It is not uncommon for systematic reviews like this one to be limited by variation in reporting methods and participants. So the authors made the decision to undertake a narrative analysis of the quantitative studies where these could not be included in their meta-analysis.

Results

The prevalence of personality disorder ranged from 34% to 71% in the 22 studies finally included. In itself such prevalence margins are interesting, although these parameters are not uncommon in research into mental health and substance use, they indicate how usual rather than exceptional such combinations are. This makes these dual problems everyone’s business rather than the domain of a specialist.

It is worth quoting the authors directly:

The overall quality of the evidence was very low, suggesting one high quality study could significantly alter the findings of this review.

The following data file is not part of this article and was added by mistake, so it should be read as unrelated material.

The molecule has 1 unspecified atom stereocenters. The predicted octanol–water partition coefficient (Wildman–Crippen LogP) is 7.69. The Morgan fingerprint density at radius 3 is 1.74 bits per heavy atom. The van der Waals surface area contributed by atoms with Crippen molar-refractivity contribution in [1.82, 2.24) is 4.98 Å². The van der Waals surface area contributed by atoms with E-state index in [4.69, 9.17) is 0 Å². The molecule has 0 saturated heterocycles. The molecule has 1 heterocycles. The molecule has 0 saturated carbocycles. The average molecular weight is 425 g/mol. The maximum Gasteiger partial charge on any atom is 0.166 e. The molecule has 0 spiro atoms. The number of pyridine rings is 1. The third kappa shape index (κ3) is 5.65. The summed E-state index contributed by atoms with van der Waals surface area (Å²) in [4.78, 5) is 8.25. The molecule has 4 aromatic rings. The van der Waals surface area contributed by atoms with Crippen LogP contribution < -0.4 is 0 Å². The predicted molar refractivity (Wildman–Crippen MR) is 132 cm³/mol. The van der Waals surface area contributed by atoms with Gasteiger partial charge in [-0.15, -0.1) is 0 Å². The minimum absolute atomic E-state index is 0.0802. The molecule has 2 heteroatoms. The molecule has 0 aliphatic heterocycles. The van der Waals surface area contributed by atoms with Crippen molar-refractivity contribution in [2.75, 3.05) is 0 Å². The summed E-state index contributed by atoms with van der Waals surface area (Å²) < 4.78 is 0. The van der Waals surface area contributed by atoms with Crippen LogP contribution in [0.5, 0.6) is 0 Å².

Of the 22 included studies, 13 met the eligibility criteria to be included in the meta-analysis. But not all 13 were able to be used for each outcome due to reporting differences.

Researchers and research funders - listen up! A single, large, well conducted randomised controlled trial could significantly further our knowledge in this area.

Researchers and research funders – listen up! A single, large, well conducted randomised controlled trial would significantly further our knowledge in this area.

Conclusions

  • The main finding is that people diagnosed with personality disorder fair as well in treatment for alcohol problems as those without such a diagnosis
  • However, they only benefit if they stay in treatment, so the reviewers rightly emphasise the importance of retention in treatment, suggesting interventions that improve retention are likely to improve outcomes.

Strengths and limitations